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Anyone else get summer migraines?

(7 Posts)
HoggleHoggle Fri 10-Jun-16 16:37:33

Background: got terrible migraines as a child, suddenly stopped around 16. Then last summer I started getting at least one a week (am now 30). They stopped in the autumn and I haven't had one until about a fortnight ago, I've had 4 since then.

What's going on? Is it summer related? They also started after I'd moved to a new house. It's a south facing house and I'd read on here once that apparently that can be bad for headaches. I guess the light is brighter?

I am already utterly miserable and sick of having to cancel things. All that helps is lying in a dark room with something cool on my head, which is pretty impractical given that I'm looking after toddler ds.

I'm sure I'm drinking enough. Migraleve/cocodamol don't help. I stay away from screens as much as possible. Have cut out caffeine and chocolate as they're triggers for me. Am I missing anything?!

NanaNina Sat 11-Jun-16 01:26:22

BIG sympathy - I suffered with migraines for years on end, about one a week at its worst. Like you no pain killer touched it. GP assured me there was nothing else that could help. Sent me to a neurologist who asked me describe the pain etc and announced that YES I did have migraine! He prescribed medication to prevent the migraine rather than a pain killer. No joy.

Then I went to a homeopath - no improvement, but she was also a GP and she asked if my GP had prescribed "one of the triptans" NO I said "Well that's what I'd be doing if you were my patient" she said. I asked her to write down the name which she did - took it to the GP explaining about seeing the homeopath and she thought this might help - passed over the paper and he said "yes she's probably right" - click click whrr on the printer and I had the prescription for naratriptan and it changed my life. Like you I had to lie in a dark room for 24 hours sometimes, taking this triptan I was pain free in 2 hours to get on with my life. They aren't pain killers they act on the blood vessels surrounding the brain, that swell in migraine attacks which cause the pain, sickness etc. They help to reduce the swelling and so you don't get the pain.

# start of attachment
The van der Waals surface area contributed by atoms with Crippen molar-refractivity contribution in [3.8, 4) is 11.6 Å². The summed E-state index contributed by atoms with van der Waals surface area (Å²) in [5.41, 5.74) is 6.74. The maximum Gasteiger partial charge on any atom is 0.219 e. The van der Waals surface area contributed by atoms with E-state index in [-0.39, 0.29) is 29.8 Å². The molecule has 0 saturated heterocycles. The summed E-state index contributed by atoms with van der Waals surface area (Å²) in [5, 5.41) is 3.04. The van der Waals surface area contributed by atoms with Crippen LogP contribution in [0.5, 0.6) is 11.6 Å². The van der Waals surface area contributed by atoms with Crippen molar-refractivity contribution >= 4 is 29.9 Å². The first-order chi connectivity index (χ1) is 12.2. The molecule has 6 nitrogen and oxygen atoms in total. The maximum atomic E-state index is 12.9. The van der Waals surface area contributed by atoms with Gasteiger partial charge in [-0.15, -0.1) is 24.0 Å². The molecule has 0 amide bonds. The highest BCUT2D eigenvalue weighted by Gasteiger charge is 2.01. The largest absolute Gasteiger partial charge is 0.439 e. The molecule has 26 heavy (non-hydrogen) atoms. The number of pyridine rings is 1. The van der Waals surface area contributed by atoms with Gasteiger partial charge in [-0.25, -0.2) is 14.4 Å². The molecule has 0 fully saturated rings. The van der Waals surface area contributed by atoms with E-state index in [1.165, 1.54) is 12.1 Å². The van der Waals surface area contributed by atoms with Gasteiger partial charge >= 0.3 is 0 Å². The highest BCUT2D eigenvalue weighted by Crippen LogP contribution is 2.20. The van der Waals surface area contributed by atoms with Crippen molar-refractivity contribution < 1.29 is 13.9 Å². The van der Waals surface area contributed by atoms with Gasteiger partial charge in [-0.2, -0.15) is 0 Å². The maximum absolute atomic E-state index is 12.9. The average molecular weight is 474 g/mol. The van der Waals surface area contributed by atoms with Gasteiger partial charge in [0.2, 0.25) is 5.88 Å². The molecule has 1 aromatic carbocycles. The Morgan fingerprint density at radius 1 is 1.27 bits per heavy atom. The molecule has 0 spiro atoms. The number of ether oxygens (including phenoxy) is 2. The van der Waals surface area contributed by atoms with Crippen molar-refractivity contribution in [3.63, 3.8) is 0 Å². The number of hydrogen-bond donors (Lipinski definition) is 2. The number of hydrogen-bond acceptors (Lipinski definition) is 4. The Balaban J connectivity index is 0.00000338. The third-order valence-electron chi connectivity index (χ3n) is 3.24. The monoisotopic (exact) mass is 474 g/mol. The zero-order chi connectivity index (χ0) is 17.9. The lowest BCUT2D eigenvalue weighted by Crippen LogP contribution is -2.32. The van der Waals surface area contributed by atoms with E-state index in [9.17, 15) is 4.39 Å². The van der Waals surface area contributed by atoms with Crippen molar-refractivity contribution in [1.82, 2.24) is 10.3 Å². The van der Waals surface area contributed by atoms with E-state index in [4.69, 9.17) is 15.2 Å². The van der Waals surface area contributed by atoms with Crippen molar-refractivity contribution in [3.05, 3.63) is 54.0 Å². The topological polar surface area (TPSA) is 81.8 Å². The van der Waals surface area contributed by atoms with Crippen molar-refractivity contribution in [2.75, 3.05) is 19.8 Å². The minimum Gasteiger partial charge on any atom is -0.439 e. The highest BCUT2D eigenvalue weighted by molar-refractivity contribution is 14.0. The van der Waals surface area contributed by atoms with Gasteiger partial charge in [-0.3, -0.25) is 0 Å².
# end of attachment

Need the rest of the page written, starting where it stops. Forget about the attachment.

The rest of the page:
OK I've read on here of people not getting relief from the triptans but it's so worth a try. Be warned though they are expensive, (not hugely around £5/£6) and that's why that GP was not telling me about them. Shocking.

HoggleHoggle Sat 11-Jun-16 07:01:30

Thanks nana! I will give my doctor a whirl for those.

Thankfully yesterday's migraine has gone overnight which is a huge relief.

MechanicGirl Sat 11-Jun-16 10:32:43

HogglePoggle, reading your post was like reading my own migraine history! I too suffered badly until my late teens, then they vanished only to return a year or so ago (I'm 32) with a vengeance. I now have all new triggers which I'm still trying to figure out (pizza now lays me out for 2 days - I mean come on, how unfair?!) and have read that changing atmospheric pressure, especially sudden changes, can be a trigger. Sleep disturbance certainly is for me and my Dad (whom I have to thank for inheriting them) and you mentioned a toddler...

I had no luck with my GP - repeatedly told it's "just a headache, deal with it" and refusal to help any further so I took matters into my own hands. A pharmacist friend recommended a reliable online doctor pharmacy and I now get my sumatriptan prescriptions through them. It's an absolute God send! It kills the pain and nausea within a couple of hours and usually that's the end of it, although sometimes a second dose is required if the migraine is particularly persistent. I like those cold gel strip thingies as well while I'm waiting for the triptan to work.

I'm keeping my fingers crossed you manage to convince your doctor to let you try them. No they don't work for everyone but if they work for you then they really are brilliant. I'm also glad you're feeling better today.

Beelzebop Sat 11-Jun-16 10:36:20

Hi there, I have migraines occasionally. My two main triggers seem to be stress and changes in air pressure particularly before a storm. I am able to feel now when a storm is coming which sounds mad, but it's true!

HoggleHoggle Sat 11-Jun-16 16:26:39

Mechanic, how strange we're so similar! They're an absolute shitter to be honest, are really starting to affect my life (in summer, anyway!)

I think the weather/sudden changes is true too. I did have one migraine over the Autumn/winter, it was after I'd been inside for a week after an operation. The first time I went outside I immediately got a hideous 2 day migraine.

NanaNina Sat 11-Jun-16 21:52:53

You can actually buy Sumatripan (brand name Imigram) but they're about £7 or £8 for 2 and they ask you all sorts of Qs. I only bought them once when I ran out of the ones from my GP.

I think it's shocking Mechanic that you had the same experience as me with the GPs and it's all about cost. I know their budget is finite but at least they could be honest! It's bad enough for something as medically insignificant as migraine to with-hold meds but it also happens to cancer patients.

I have also bought Sumatripan off the internet because I needed to know I had a supply for when the migraine came, and I know it's a bit dodgy but they were fine and relatively cheap. However you should be able to get them on the NHS without any trouble. There's something else I've just thought of that my friend used to take - think it was called Maxi-Melt - as it's name suggest it melts on the tongue but I'm not sure I've got the name right, but certainly go for one of the Triptans first.

Let us know how you get on.

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